Sciencemadness Discussion Board

Separation of Cu(OAc)2 and Zn(OAc)2

Arsole - 7-9-2013 at 21:36

Lets say I have a mixture of 277g Cu(OAc)2 and 14g Zn(OAc)2 (both are hydrates). How would I go about separating them? (Purified copper acetate is the desired outcome)

My first thought was to look at solubilities. Wiki says that Zn(OAc)2 has a solubility of 43g/100cc in 20o C H2O. Wiki lists Cu(OAc)2 as having a solubility of 7g/100cc cold H2O and 20g/100cc hot H2O.

Would a good way to separate these compounds be to add the mixture to 200ml H2O at 20o C and stir for 15 minutes or so then filter off the solid followed by a cold water wash.

Due to the higher solubility of the Zn(OAc)2 would the undissolved solid product be relatively pure Cu(OAc)2?

Any other methods or advice?

elementcollector1 - 7-9-2013 at 21:55

Chill the solution to 0 degrees C - some copper acetate should drop out...

Arsole - 7-9-2013 at 21:58

Since they are salts and not in solution yet are you proposing just a simple recrystallization?

elementcollector1 - 7-9-2013 at 22:14

Pretty much. Make a saturated solution (carefully), and chill the solution: Crystals of pure copper acetate should drop out. Let us know how it goes! :)

Arsole - 7-9-2013 at 22:29

Great I will give that a try. I am going to read up on some zinc tests in order compliment a melting point.

I had thought about the recrystallization but it seems the losses would be quiet high. The reagents are cheap though I guess.

12AX7 - 7-9-2013 at 23:20


Toss in enough zinc to displace all the copper.

Dehydrate and crystallize.

After collecting the colorless crystals, realize something is wrong with this approach.

Buy copper acetate directly.

Open and consume beer.

:P Ok, yes I can be a little useful, from time to time.


Arsole - 8-9-2013 at 03:09


I'm not after the zinc acetate so displacement would not work.

I guess I could displace, then collect the copper precipitate, wash with HCl, and react that with acetic acid to yield the copper acetate. If I needed to go that far I would have to crack open a beer. :D

DJF90 - 8-9-2013 at 03:46

Copper should not react with acetic acid by itself. You'll need an oxidant in there. I've seen Pd(OAc)2 prepared from dissolution of Pd sponge (basically finely divided Pd metal) in AcOH, with a small amount of nitric acid added (6mL azeotropic acid in 250ml AcOH?)... Perhaps a similar approach could be used here. Almost certain I've seen AcOH and H2O2 used for copper specifically, actually.

unionised - 8-9-2013 at 04:26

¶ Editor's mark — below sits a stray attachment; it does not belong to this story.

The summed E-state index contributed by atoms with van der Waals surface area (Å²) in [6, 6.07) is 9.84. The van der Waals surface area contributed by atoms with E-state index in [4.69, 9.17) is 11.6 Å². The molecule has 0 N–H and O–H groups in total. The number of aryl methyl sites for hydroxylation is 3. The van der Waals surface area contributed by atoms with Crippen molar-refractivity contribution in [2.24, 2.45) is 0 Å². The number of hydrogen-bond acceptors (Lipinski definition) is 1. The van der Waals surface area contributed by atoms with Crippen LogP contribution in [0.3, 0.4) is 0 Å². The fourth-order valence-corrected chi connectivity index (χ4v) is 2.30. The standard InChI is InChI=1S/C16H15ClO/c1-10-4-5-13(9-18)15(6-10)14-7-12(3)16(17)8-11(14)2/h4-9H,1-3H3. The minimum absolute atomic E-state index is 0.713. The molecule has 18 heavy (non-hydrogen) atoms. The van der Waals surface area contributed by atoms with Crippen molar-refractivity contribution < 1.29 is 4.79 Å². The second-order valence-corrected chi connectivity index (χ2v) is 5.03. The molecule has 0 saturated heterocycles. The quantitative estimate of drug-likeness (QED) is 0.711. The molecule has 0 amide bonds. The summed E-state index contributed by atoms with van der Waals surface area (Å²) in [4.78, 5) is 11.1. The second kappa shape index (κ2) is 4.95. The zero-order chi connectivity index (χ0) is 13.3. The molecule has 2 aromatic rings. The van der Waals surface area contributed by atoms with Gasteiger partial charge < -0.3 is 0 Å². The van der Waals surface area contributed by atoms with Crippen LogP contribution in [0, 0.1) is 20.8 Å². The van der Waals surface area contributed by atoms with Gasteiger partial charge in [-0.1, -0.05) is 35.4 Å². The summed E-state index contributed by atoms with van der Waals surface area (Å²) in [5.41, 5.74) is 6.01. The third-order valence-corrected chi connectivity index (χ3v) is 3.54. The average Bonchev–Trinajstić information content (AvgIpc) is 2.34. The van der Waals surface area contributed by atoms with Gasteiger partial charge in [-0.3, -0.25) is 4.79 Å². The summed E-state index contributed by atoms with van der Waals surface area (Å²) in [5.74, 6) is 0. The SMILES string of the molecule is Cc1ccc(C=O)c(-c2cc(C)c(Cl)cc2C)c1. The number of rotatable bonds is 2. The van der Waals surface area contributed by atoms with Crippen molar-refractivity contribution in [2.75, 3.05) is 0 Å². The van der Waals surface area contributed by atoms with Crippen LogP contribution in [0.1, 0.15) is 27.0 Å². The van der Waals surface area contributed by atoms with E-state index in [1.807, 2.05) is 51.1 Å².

I'm fairly sure that zinc hydroxide is amphoteric.

blogfast25 - 8-9-2013 at 05:22

Quote: Originally posted by unionised  
I'm fairly sure that zinc hydroxide is amphoteric.

Yes but so is Cu(OH)2! At high pH it forms cobalt blue cuprate anions: Cu(OH)42-.

Fractionated crystallisation will lead to incomplete separation and is tedious. You'll only obtain relatively zinc free copper acetate but the zinc acetate will always be soaked in copper acetate.

Separation by electroplating of the copper should be easy but requires redissolving of the obtained copper metal.

[Edited on 8-9-2013 by blogfast25]

AJKOER - 8-9-2013 at 11:08

I agree electroplating is a good path.

Here is another original idea, which you may wish to test. Treat the solution with NaI. Per Wikipedia on CuI2 (see ), it rapidly breaks down into the insoluble CuI and Iodine, whereas ZnI2 is more stable and highly soluble.

Then, separate out and wash the CuI with water and alcohol (I guess one could weigh the cost of the alcohol versus the loss of elemental iodine that may be recoverable (or not), in part, in the next step at the expense of introducing a dose of iodate). Next, treat with NaOH to form Cu(OH)2 (and the soluble NaI which can be recycled) and react with Acetic acid.

The introduction of NaI (or KI) is interesting here as it is rare that one that sees one salt becoming very insoluble and the other very soluble.

[Edited on 9-9-2013 by AJKOER]

Arsole - 8-9-2013 at 13:45

Quote: Originally posted by DJF90  
Copper should not react with acetic acid by itself. You'll need an oxidant in there.

Since the precipitated copper would be very fine could it not be oxidized in an oven using atmospheric O2 and a little heat. This should react with the acetic acid no problem. The first batch consists of zinc acetate and the second reaction yielding the pure copper acetate.

Yes, H2O2 will will provide the oxygen to drive the reaction to copper acetate.

I have never done electroplating and do not have the equipment to perform that currently though it sounds like an interesting project.

[Edited on 9-8-2013 by Arsole]

Arsole - 9-9-2013 at 13:17

I decided to run some simple experiments last night.

I took pennies between, years 1962 < X< 1982 as these contain 95% copper 5% zinc.

Experiment 1